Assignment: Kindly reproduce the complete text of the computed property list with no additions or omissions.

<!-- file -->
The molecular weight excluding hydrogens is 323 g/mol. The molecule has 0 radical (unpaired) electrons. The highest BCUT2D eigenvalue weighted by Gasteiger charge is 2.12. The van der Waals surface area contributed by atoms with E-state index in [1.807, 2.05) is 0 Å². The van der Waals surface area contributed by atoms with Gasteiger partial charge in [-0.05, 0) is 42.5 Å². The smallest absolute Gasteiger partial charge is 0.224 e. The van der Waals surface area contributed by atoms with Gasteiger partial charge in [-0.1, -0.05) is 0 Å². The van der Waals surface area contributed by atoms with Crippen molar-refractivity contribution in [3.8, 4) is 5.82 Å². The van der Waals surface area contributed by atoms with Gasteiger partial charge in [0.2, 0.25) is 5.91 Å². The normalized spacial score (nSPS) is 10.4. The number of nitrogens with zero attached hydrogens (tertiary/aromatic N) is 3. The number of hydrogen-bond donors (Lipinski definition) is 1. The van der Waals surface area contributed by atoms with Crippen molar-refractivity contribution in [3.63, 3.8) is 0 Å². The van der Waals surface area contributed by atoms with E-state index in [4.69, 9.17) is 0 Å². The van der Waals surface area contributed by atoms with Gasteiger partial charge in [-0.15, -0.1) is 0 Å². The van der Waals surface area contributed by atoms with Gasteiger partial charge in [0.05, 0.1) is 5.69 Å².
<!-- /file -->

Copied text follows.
The molecular weight excluding hydrogens is 323 g/mol. The molecule has 0 radical (unpaired) electrons. The highest BCUT2D eigenvalue weighted by Gasteiger charge is 2.12. The van der Waals surface area contributed by atoms with E-state index in [1.807, 2.05) is 0 Å². The van der Waals surface area contributed by atoms with Gasteiger partial charge in [-0.05, 0) is 42.5 Å². The smallest absolute Gasteiger partial charge is 0.224 e. The van der Waals surface area contributed by atoms with Gasteiger partial charge in [-0.1, -0.05) is 0 Å². The van der Waals surface area contributed by atoms with Crippen molar-refractivity contribution in [3.8, 4) is 5.82 Å². The van der Waals surface area contributed by atoms with Gasteiger partial charge in [0.2, 0.25) is 5.91 Å². The normalized spacial score (nSPS) is 10.4. The number of nitrogens with zero attached hydrogens (tertiary/aromatic N) is 3. The number of hydrogen-bond donors (Lipinski definition) is 1. The van der Waals surface area contributed by atoms with Crippen molar-refractivity contribution in [3.63, 3.8) is 0 Å². The van der Waals surface area contributed by atoms with E-state index in [4.69, 9.17) is 0 Å². The van der Waals surface area contributed by atoms with Gasteiger partial charge in [-0.15, -0.1) is 0 Å². The van der Waals surface area contributed by atoms with Gasteiger partial charge in [0.05, 0.1) is 5.69 Å².